Rock climbing is different to many sports because it is a little bit dangerous. The psychology of a successful (long-lived) climber cannot simply be “go for it”. Business is much the same—we know we need to take some risks in order to succeed, but which ones are reasonable?
Yes-fail and No-fail
The sports psychologist and climbing coach Arno Ilgner has a useful approach: climbers should consciously evaluate objective danger before deciding whether they want to attempt a move. He calls this judgement “yes-fall” versus “no-fall”.
Separating out judgements of difficulty and danger enables us to be both safer (we don’t get lulled into danger by easy climbing) and bolder (we can risk failing on a hard move if we assessed it as safe to fall before starting). If we never risked a fall, we’d never reach our full potential. I think there’s a clear parallel here with innovation, and particularly with service innovation.
Jeffrey Baumgartner writes about an innovation process he calls ACT or Anti Conventional Thinking. One of the most powerful ideas in his approach is that the risk-averse part of our brain he labels the “mental bureaucrat” is merely silenced in a traditional brainstorm.
That’s why brainstorming produces stacks of mediocre, conventional, ideas. Not bad ideas, necessarily, but almost never creative ones. Being anti conventional means not just silencing the mental bureaucrat, but actively opposing them.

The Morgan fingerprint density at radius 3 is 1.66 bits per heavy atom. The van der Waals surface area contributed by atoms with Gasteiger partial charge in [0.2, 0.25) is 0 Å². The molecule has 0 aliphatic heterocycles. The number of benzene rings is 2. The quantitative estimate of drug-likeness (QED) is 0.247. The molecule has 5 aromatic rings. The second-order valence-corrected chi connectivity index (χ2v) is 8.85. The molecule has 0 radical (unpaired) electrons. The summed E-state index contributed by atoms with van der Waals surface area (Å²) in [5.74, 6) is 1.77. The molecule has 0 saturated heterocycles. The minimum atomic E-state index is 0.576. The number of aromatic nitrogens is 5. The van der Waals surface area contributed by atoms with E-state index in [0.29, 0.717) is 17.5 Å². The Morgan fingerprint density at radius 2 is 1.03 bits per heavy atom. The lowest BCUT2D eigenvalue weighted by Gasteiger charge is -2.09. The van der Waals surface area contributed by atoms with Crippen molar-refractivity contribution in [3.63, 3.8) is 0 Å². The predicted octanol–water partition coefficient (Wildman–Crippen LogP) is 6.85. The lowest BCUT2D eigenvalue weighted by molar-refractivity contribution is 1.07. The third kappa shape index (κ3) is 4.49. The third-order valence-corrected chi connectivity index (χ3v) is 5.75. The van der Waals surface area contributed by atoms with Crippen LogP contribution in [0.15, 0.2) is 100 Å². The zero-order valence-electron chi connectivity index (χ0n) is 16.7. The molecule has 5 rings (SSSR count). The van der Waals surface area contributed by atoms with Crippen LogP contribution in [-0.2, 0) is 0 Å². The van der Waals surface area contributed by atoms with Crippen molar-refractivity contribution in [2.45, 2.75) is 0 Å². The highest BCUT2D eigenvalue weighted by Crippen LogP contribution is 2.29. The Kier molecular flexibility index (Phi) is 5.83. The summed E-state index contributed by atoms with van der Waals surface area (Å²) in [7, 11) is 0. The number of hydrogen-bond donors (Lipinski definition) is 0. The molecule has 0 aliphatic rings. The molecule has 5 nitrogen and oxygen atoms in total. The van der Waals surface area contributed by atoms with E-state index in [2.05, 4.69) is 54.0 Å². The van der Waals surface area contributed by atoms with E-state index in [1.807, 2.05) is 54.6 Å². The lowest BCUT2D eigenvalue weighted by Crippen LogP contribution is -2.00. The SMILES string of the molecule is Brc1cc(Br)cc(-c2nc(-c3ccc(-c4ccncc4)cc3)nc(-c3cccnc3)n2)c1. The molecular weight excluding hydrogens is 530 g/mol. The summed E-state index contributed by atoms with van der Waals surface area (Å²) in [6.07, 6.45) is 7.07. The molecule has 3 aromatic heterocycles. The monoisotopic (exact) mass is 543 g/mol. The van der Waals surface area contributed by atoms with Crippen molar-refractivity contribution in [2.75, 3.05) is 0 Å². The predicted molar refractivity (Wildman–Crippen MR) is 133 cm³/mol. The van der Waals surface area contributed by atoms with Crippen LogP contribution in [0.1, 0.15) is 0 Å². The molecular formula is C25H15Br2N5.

The mental bureaucrat is the organisational equivalent of self-preservation. Unless we actively judge that we’re in a “yes-fail” zone (like Ilgner’s “yes-fall” zone), we’ll always tend to play it safe.
It’s easy to think of “no-fail” situations. When we’re dealing with a customer that has already been let down we cannot risk any sort of failure, so now is not the time to try something new.
But what about the rest of the time? When do we put ourselves in a “yes-fail” situation. How often to we deliberately separate out the act of thinking about customer experience versus the day to day of doing it? Do we prototype creative new experiences to see how they might make people feel?
Givens and delighters
There are aspects of the customer experience which do not lend themselves to creativity. We tend to call those “givens” or “satisfaction maintainers” – things with a high cost of failure and low reward for success. But to create a really great customer experience, I believe you have to be prepared to accept some risks.
The most important, and it really does set the best apart from the rest, is trusting your staff. Humans have an amazing ability to react flexibly to the customer in front of them and anticipate their needs. Perhaps one day computers will be as good, AI is a topic for another post, but they’re nowhere near there yet.
That creates huge opportunities to delight customers, if your staff feel empowered to act on their instincts. It requires a culture that supports them…in other words a culture that will accept appropriate risks in order to achieve its objectives.